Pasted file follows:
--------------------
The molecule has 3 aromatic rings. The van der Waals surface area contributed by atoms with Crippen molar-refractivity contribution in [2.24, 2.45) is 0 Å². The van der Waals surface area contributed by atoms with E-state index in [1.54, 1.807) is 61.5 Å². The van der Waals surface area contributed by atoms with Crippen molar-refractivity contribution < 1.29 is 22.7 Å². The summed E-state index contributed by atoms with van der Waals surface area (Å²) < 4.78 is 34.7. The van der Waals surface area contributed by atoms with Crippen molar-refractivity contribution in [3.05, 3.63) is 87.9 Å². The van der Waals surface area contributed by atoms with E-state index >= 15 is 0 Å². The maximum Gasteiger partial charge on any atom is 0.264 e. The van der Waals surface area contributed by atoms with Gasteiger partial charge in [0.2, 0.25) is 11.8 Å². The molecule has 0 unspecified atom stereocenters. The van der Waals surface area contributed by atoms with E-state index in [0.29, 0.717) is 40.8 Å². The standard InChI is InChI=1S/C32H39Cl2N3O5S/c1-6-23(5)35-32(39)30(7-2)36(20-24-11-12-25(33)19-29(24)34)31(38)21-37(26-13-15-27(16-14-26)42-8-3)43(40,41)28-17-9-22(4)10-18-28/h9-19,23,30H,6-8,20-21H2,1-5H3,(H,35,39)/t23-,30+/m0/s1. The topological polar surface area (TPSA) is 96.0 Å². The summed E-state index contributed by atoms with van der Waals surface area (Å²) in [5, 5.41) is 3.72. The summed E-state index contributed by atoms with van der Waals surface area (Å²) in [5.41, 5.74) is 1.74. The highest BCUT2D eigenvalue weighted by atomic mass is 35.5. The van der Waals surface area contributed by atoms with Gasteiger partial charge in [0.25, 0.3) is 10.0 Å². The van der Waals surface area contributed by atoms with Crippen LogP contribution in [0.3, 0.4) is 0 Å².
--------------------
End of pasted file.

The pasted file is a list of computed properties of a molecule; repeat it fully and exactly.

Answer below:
The molecule has 3 aromatic rings. The van der Waals surface area contributed by atoms with Crippen molar-refractivity contribution in [2.24, 2.45) is 0 Å². The van der Waals surface area contributed by atoms with E-state index in [1.54, 1.807) is 61.5 Å². The van der Waals surface area contributed by atoms with Crippen molar-refractivity contribution < 1.29 is 22.7 Å². The summed E-state index contributed by atoms with van der Waals surface area (Å²) < 4.78 is 34.7. The van der Waals surface area contributed by atoms with Crippen molar-refractivity contribution in [3.05, 3.63) is 87.9 Å². The van der Waals surface area contributed by atoms with E-state index >= 15 is 0 Å². The maximum Gasteiger partial charge on any atom is 0.264 e. The van der Waals surface area contributed by atoms with Gasteiger partial charge in [0.2, 0.25) is 11.8 Å². The molecule has 0 unspecified atom stereocenters. The van der Waals surface area contributed by atoms with E-state index in [0.29, 0.717) is 40.8 Å². The standard InChI is InChI=1S/C32H39Cl2N3O5S/c1-6-23(5)35-32(39)30(7-2)36(20-24-11-12-25(33)19-29(24)34)31(38)21-37(26-13-15-27(16-14-26)42-8-3)43(40,41)28-17-9-22(4)10-18-28/h9-19,23,30H,6-8,20-21H2,1-5H3,(H,35,39)/t23-,30+/m0/s1. The topological polar surface area (TPSA) is 96.0 Å². The summed E-state index contributed by atoms with van der Waals surface area (Å²) in [5, 5.41) is 3.72. The summed E-state index contributed by atoms with van der Waals surface area (Å²) in [5.41, 5.74) is 1.74. The highest BCUT2D eigenvalue weighted by atomic mass is 35.5. The van der Waals surface area contributed by atoms with Gasteiger partial charge in [0.25, 0.3) is 10.0 Å². The van der Waals surface area contributed by atoms with Crippen LogP contribution in [0.3, 0.4) is 0 Å².